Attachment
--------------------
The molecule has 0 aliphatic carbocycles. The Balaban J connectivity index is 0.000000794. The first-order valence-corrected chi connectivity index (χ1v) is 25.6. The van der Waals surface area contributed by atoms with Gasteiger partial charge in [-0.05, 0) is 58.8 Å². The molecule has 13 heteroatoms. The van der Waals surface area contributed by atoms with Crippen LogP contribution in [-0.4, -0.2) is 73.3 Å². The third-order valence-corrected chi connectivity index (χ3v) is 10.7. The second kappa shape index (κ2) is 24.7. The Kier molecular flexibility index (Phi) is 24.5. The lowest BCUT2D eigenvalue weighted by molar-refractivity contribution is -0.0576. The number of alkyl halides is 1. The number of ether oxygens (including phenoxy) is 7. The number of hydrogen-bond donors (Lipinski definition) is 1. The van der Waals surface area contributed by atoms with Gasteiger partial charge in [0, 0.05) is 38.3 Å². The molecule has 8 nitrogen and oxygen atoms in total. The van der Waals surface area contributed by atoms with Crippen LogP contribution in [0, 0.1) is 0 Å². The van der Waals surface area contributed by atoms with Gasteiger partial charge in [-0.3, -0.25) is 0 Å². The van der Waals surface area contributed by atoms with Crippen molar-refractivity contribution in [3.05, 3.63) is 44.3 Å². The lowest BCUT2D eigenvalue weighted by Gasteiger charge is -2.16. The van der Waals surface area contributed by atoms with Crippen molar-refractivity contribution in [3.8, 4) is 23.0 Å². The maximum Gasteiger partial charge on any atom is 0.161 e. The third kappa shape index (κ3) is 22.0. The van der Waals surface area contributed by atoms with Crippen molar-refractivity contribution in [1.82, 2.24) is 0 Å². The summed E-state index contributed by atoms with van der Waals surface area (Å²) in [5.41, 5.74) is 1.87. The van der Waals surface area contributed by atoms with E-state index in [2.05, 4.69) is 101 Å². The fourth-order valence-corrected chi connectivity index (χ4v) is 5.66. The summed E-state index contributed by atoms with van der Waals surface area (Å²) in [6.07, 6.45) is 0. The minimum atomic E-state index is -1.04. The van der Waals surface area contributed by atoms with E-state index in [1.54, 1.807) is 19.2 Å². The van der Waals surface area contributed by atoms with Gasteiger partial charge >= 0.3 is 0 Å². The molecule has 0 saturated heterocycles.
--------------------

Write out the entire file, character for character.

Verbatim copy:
The molecule has 0 aliphatic carbocycles. The Balaban J connectivity index is 0.000000794. The first-order valence-corrected chi connectivity index (χ1v) is 25.6. The van der Waals surface area contributed by atoms with Gasteiger partial charge in [-0.05, 0) is 58.8 Å². The molecule has 13 heteroatoms. The van der Waals surface area contributed by atoms with Crippen LogP contribution in [-0.4, -0.2) is 73.3 Å². The third-order valence-corrected chi connectivity index (χ3v) is 10.7. The second kappa shape index (κ2) is 24.7. The Kier molecular flexibility index (Phi) is 24.5. The lowest BCUT2D eigenvalue weighted by molar-refractivity contribution is -0.0576. The number of alkyl halides is 1. The number of ether oxygens (including phenoxy) is 7. The number of hydrogen-bond donors (Lipinski definition) is 1. The van der Waals surface area contributed by atoms with Gasteiger partial charge in [0, 0.05) is 38.3 Å². The molecule has 8 nitrogen and oxygen atoms in total. The van der Waals surface area contributed by atoms with Crippen LogP contribution in [0, 0.1) is 0 Å². The van der Waals surface area contributed by atoms with Gasteiger partial charge in [-0.3, -0.25) is 0 Å². The van der Waals surface area contributed by atoms with Crippen molar-refractivity contribution in [3.05, 3.63) is 44.3 Å². The lowest BCUT2D eigenvalue weighted by Gasteiger charge is -2.16. The van der Waals surface area contributed by atoms with Crippen molar-refractivity contribution in [3.8, 4) is 23.0 Å². The maximum Gasteiger partial charge on any atom is 0.161 e. The third kappa shape index (κ3) is 22.0. The van der Waals surface area contributed by atoms with Crippen molar-refractivity contribution in [1.82, 2.24) is 0 Å². The summed E-state index contributed by atoms with van der Waals surface area (Å²) in [5.41, 5.74) is 1.87. The van der Waals surface area contributed by atoms with E-state index in [2.05, 4.69) is 101 Å². The fourth-order valence-corrected chi connectivity index (χ4v) is 5.66. The summed E-state index contributed by atoms with van der Waals surface area (Å²) in [6.07, 6.45) is 0. The minimum atomic E-state index is -1.04. The van der Waals surface area contributed by atoms with E-state index in [1.54, 1.807) is 19.2 Å². The van der Waals surface area contributed by atoms with Gasteiger partial charge >= 0.3 is 0 Å². The molecule has 0 saturated heterocycles.